Prior Lake has ‘a-choired’ attention from surrounding schools

Choir+at+their+Celebrate+show+last+spring.

Choir at their Celebrate show last spring.

Payton Poulos, Contributor

As students walk near the cafeteria, they begin to hear the harmonies and melodies of choir students floating from the hall. This lovely sound is the product of the Prior Lake High School’s choir directors, Rob Hahn and Randi Erlandson.

The retirement of Tom Hassig led to new and groundbreaking standards of the Prior Lake High School’s choir. The choir directors are making better use of their resources by using the app Sight Reading Factory.

Sight Reading Factory is an app used for reading and practicing rhythms in different time signatures. It is also used for singing solfege in different key and time signatures and is made for different singing parts of the choir.

Before this app was used, there was the Bruce-Phelps method, but it didn’t “accelerate through very well,” said Erlandson. The old method did not have the criteria Sight Reading Factory has to teach choir students.

Sight Reading Factory was a big hit with the Prior Lake High School directors, even though the choir students were not excited for its arrival. “At first I hated Sight Reading Factory,” said senior choir member Madison Landberg. “Then I realized how much it helped us and how much better we’ve become.”

Hahn and Erlandson work hard to produce the quality sound their choirs make. To do this, they evenly split the choirs that they direct. Hahn takes half of the choir, from bottom tier to top tier, and Erlandson has the other half, also bottom tier to top tier. This way they balance out their teaching.

Erlandson has been at the high school for the past four school years, and prior to that she taught at Twin Oaks Middle School for one year. Hahn has been here for nine years, directing with both Hassig and Erlandson.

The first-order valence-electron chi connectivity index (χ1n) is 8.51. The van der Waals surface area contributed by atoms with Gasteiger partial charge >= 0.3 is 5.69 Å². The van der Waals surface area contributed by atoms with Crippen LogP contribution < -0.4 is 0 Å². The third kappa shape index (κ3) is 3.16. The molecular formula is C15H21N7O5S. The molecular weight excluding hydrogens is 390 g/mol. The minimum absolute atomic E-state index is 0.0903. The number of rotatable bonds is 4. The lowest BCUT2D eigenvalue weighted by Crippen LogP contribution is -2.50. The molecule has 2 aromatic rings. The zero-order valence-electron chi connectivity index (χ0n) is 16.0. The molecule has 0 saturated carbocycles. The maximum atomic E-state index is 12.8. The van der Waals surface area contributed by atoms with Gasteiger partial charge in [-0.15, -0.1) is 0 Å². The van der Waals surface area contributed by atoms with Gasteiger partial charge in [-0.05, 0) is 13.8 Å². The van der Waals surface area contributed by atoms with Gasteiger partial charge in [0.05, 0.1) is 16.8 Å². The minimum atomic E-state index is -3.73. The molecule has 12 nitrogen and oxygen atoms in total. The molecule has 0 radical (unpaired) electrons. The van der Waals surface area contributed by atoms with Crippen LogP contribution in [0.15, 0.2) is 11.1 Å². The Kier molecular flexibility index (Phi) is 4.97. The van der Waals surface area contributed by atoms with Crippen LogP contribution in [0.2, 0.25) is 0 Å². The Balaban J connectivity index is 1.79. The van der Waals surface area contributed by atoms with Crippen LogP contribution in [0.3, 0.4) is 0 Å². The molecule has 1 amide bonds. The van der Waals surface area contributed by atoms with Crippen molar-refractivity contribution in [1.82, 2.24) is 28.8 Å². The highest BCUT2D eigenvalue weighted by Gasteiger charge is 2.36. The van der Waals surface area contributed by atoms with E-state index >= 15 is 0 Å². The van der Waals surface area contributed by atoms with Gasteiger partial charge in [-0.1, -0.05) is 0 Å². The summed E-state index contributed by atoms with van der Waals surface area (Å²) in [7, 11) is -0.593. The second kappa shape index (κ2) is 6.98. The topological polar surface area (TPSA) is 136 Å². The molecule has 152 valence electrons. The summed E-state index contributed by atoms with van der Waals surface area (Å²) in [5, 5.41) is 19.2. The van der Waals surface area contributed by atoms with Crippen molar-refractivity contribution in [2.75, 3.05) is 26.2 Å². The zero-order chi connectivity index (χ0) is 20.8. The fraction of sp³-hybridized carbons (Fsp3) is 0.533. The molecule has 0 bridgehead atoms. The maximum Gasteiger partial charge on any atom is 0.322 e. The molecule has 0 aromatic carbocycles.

As the new teaching ways began, the Prior Lake High School’s choirs have become more recognizable in other school districts and even top choral universities, in Minnesota and surrounding states. Last year, Women’s Chorale, the top women’s choir, was invited to sing at Farmington for a festival, and this upcoming February, Prior Lake will be hosting a festival for top women ensembles. Hahn and Erlandson know choir directors in the area, and their conversations allowed the Prior Lake High School directors to start noticing the mark they were achieving with the community.

They noticed, as Erlandson describes it, “rumbles” of knowledge of what their choirs were doing, such as the Anthem Team singing the National Anthem at a Twins baseball game two summers ago, or their first concert of the year taking place at Shepherd of the Lake Lutheran Church. Hahn and Erlandson said they have to constantly stay on the edge to stay ahead of other districts.

They also noticed changes in their choir students. Erlandson said she noticed “there’s been such a significant increase in musical independence”, and she noted that her students were becoming “more well rounded musicians.”

Choir is also a place of inclusion: the directors make sure to both teach and care for their students. “Choir isn’t just an art class to take for the credit, especially once you get into your second and third year,” Landberg says. “Choir is a family.”